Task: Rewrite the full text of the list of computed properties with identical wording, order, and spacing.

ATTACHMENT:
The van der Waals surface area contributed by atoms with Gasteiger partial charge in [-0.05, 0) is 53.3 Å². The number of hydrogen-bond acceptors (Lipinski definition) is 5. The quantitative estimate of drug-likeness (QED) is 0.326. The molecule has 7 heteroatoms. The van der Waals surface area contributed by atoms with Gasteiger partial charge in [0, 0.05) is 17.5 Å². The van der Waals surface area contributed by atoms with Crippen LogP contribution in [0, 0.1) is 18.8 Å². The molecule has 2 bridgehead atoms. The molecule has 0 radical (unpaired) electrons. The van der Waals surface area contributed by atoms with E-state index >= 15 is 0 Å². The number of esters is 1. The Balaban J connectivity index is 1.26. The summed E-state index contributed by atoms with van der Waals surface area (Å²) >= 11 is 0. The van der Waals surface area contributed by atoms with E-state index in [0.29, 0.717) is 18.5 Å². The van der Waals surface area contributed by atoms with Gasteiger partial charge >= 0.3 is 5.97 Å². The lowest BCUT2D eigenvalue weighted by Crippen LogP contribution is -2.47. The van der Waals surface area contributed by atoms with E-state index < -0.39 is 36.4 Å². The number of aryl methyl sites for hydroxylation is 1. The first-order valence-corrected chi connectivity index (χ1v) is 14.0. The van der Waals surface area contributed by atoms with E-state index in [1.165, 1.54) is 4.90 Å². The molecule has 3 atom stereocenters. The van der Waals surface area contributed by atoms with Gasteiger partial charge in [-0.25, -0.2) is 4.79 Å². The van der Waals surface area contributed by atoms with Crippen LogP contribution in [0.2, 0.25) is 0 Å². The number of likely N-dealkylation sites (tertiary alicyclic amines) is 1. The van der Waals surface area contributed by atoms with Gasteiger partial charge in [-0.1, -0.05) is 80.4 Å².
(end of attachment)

The van der Waals surface area contributed by atoms with Gasteiger partial charge in [-0.05, 0) is 53.3 Å². The number of hydrogen-bond acceptors (Lipinski definition) is 5. The quantitative estimate of drug-likeness (QED) is 0.326. The molecule has 7 heteroatoms. The van der Waals surface area contributed by atoms with Gasteiger partial charge in [0, 0.05) is 17.5 Å². The van der Waals surface area contributed by atoms with Crippen LogP contribution in [0, 0.1) is 18.8 Å². The molecule has 2 bridgehead atoms. The molecule has 0 radical (unpaired) electrons. The van der Waals surface area contributed by atoms with E-state index >= 15 is 0 Å². The number of esters is 1. The Balaban J connectivity index is 1.26. The summed E-state index contributed by atoms with van der Waals surface area (Å²) >= 11 is 0. The van der Waals surface area contributed by atoms with E-state index in [0.29, 0.717) is 18.5 Å². The van der Waals surface area contributed by atoms with Gasteiger partial charge >= 0.3 is 5.97 Å². The lowest BCUT2D eigenvalue weighted by Crippen LogP contribution is -2.47. The van der Waals surface area contributed by atoms with E-state index < -0.39 is 36.4 Å². The number of aryl methyl sites for hydroxylation is 1. The first-order valence-corrected chi connectivity index (χ1v) is 14.0. The van der Waals surface area contributed by atoms with E-state index in [1.165, 1.54) is 4.90 Å². The molecule has 3 atom stereocenters. The van der Waals surface area contributed by atoms with Gasteiger partial charge in [-0.25, -0.2) is 4.79 Å². The van der Waals surface area contributed by atoms with Crippen LogP contribution in [0.2, 0.25) is 0 Å². The number of likely N-dealkylation sites (tertiary alicyclic amines) is 1. The van der Waals surface area contributed by atoms with Gasteiger partial charge in [-0.1, -0.05) is 80.4 Å².